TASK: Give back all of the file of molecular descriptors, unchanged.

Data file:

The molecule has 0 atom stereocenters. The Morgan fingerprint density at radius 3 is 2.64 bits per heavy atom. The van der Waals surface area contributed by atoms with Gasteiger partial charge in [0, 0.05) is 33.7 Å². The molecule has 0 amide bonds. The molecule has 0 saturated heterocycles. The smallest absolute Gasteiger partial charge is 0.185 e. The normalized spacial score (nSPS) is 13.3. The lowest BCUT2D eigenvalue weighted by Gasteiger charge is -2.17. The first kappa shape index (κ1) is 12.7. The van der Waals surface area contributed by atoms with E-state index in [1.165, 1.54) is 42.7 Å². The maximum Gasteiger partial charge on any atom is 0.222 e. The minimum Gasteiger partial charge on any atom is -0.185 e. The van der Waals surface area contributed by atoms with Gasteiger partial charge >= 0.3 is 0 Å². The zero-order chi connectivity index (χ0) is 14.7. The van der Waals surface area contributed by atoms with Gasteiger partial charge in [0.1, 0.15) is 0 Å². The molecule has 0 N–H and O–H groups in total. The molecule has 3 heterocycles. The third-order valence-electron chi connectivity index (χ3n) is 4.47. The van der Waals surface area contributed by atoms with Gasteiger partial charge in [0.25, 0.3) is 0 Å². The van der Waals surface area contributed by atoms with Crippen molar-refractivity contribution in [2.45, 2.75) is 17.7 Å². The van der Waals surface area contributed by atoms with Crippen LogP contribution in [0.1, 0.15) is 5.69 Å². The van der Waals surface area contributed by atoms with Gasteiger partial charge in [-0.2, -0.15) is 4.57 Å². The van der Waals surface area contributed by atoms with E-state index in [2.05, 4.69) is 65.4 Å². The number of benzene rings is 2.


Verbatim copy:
The molecule has 0 atom stereocenters. The Morgan fingerprint density at radius 3 is 2.64 bits per heavy atom. The van der Waals surface area contributed by atoms with Gasteiger partial charge in [0, 0.05) is 33.7 Å². The molecule has 0 amide bonds. The molecule has 0 saturated heterocycles. The smallest absolute Gasteiger partial charge is 0.185 e. The normalized spacial score (nSPS) is 13.3. The lowest BCUT2D eigenvalue weighted by Gasteiger charge is -2.17. The first kappa shape index (κ1) is 12.7. The van der Waals surface area contributed by atoms with E-state index in [1.165, 1.54) is 42.7 Å². The maximum Gasteiger partial charge on any atom is 0.222 e. The minimum Gasteiger partial charge on any atom is -0.185 e. The van der Waals surface area contributed by atoms with Gasteiger partial charge >= 0.3 is 0 Å². The zero-order chi connectivity index (χ0) is 14.7. The van der Waals surface area contributed by atoms with Gasteiger partial charge in [0.1, 0.15) is 0 Å². The molecule has 0 N–H and O–H groups in total. The molecule has 3 heterocycles. The third-order valence-electron chi connectivity index (χ3n) is 4.47. The van der Waals surface area contributed by atoms with Gasteiger partial charge in [0.25, 0.3) is 0 Å². The van der Waals surface area contributed by atoms with Crippen molar-refractivity contribution in [2.45, 2.75) is 17.7 Å². The van der Waals surface area contributed by atoms with Crippen LogP contribution in [0.1, 0.15) is 5.69 Å². The van der Waals surface area contributed by atoms with Gasteiger partial charge in [-0.2, -0.15) is 4.57 Å². The van der Waals surface area contributed by atoms with E-state index in [2.05, 4.69) is 65.4 Å². The number of benzene rings is 2.